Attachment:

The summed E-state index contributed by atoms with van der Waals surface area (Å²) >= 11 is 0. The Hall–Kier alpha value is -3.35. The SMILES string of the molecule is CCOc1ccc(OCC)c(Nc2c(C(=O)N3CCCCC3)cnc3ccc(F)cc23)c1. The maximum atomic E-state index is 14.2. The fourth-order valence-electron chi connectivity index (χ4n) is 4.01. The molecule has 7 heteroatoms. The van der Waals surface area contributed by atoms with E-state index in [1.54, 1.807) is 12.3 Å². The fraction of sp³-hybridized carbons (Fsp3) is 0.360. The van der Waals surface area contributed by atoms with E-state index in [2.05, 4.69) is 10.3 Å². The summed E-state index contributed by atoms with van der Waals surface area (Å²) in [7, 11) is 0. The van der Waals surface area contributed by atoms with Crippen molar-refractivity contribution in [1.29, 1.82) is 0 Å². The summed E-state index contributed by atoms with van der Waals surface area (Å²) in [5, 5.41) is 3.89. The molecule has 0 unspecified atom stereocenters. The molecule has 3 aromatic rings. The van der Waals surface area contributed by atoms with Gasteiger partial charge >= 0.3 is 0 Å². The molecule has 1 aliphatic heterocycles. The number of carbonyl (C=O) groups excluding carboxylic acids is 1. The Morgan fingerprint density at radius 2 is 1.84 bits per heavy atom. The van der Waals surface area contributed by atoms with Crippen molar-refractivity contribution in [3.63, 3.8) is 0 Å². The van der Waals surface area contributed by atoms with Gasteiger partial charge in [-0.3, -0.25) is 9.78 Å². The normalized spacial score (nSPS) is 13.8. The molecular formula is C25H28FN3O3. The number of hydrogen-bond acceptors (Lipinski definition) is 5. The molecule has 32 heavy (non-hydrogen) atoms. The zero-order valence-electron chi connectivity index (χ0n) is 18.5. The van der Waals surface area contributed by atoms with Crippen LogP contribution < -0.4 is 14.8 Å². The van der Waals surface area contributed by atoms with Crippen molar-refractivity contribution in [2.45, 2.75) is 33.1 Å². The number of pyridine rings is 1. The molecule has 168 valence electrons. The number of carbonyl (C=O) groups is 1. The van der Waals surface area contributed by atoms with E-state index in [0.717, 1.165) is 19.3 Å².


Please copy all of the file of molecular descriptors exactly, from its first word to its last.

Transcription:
The summed E-state index contributed by atoms with van der Waals surface area (Å²) >= 11 is 0. The Hall–Kier alpha value is -3.35. The SMILES string of the molecule is CCOc1ccc(OCC)c(Nc2c(C(=O)N3CCCCC3)cnc3ccc(F)cc23)c1. The maximum atomic E-state index is 14.2. The fourth-order valence-electron chi connectivity index (χ4n) is 4.01. The molecule has 7 heteroatoms. The van der Waals surface area contributed by atoms with E-state index in [1.54, 1.807) is 12.3 Å². The fraction of sp³-hybridized carbons (Fsp3) is 0.360. The van der Waals surface area contributed by atoms with E-state index in [2.05, 4.69) is 10.3 Å². The summed E-state index contributed by atoms with van der Waals surface area (Å²) in [7, 11) is 0. The van der Waals surface area contributed by atoms with Crippen molar-refractivity contribution in [1.29, 1.82) is 0 Å². The summed E-state index contributed by atoms with van der Waals surface area (Å²) in [5, 5.41) is 3.89. The molecule has 0 unspecified atom stereocenters. The molecule has 3 aromatic rings. The van der Waals surface area contributed by atoms with Gasteiger partial charge >= 0.3 is 0 Å². The molecule has 1 aliphatic heterocycles. The number of carbonyl (C=O) groups excluding carboxylic acids is 1. The Morgan fingerprint density at radius 2 is 1.84 bits per heavy atom. The van der Waals surface area contributed by atoms with Crippen molar-refractivity contribution in [3.63, 3.8) is 0 Å². The van der Waals surface area contributed by atoms with Gasteiger partial charge in [-0.3, -0.25) is 9.78 Å². The normalized spacial score (nSPS) is 13.8. The molecular formula is C25H28FN3O3. The number of hydrogen-bond acceptors (Lipinski definition) is 5. The molecule has 32 heavy (non-hydrogen) atoms. The zero-order valence-electron chi connectivity index (χ0n) is 18.5. The van der Waals surface area contributed by atoms with Crippen LogP contribution < -0.4 is 14.8 Å². The van der Waals surface area contributed by atoms with Crippen molar-refractivity contribution in [2.45, 2.75) is 33.1 Å². The number of pyridine rings is 1. The molecule has 168 valence electrons. The number of carbonyl (C=O) groups is 1. The van der Waals surface area contributed by atoms with E-state index in [0.717, 1.165) is 19.3 Å².